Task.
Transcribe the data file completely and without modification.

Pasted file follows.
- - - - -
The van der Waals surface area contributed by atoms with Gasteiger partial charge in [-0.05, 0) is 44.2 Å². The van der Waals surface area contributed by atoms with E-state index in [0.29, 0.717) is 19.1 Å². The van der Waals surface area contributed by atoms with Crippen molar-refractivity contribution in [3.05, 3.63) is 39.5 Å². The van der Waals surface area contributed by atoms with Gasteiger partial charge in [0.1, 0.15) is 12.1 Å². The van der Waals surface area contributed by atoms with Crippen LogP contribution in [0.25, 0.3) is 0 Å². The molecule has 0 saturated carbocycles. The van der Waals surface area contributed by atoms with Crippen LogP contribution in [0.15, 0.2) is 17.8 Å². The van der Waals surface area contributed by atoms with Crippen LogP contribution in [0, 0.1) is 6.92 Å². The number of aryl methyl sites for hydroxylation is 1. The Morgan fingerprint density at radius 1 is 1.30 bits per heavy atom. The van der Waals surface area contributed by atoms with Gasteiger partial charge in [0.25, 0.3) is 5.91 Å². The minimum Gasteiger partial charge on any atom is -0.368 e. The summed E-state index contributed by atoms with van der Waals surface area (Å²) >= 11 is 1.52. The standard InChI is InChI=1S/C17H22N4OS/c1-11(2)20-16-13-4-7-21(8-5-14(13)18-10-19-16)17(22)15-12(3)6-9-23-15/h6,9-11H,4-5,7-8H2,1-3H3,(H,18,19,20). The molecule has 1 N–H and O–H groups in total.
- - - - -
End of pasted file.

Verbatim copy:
The van der Waals surface area contributed by atoms with Gasteiger partial charge in [-0.05, 0) is 44.2 Å². The van der Waals surface area contributed by atoms with E-state index in [0.29, 0.717) is 19.1 Å². The van der Waals surface area contributed by atoms with Crippen molar-refractivity contribution in [3.05, 3.63) is 39.5 Å². The van der Waals surface area contributed by atoms with Gasteiger partial charge in [0.1, 0.15) is 12.1 Å². The van der Waals surface area contributed by atoms with Crippen LogP contribution in [0.25, 0.3) is 0 Å². The molecule has 0 saturated carbocycles. The van der Waals surface area contributed by atoms with Crippen LogP contribution in [0.15, 0.2) is 17.8 Å². The van der Waals surface area contributed by atoms with Crippen LogP contribution in [0, 0.1) is 6.92 Å². The number of aryl methyl sites for hydroxylation is 1. The Morgan fingerprint density at radius 1 is 1.30 bits per heavy atom. The van der Waals surface area contributed by atoms with Gasteiger partial charge in [0.25, 0.3) is 5.91 Å². The minimum Gasteiger partial charge on any atom is -0.368 e. The summed E-state index contributed by atoms with van der Waals surface area (Å²) >= 11 is 1.52. The standard InChI is InChI=1S/C17H22N4OS/c1-11(2)20-16-13-4-7-21(8-5-14(13)18-10-19-16)17(22)15-12(3)6-9-23-15/h6,9-11H,4-5,7-8H2,1-3H3,(H,18,19,20). The molecule has 1 N–H and O–H groups in total.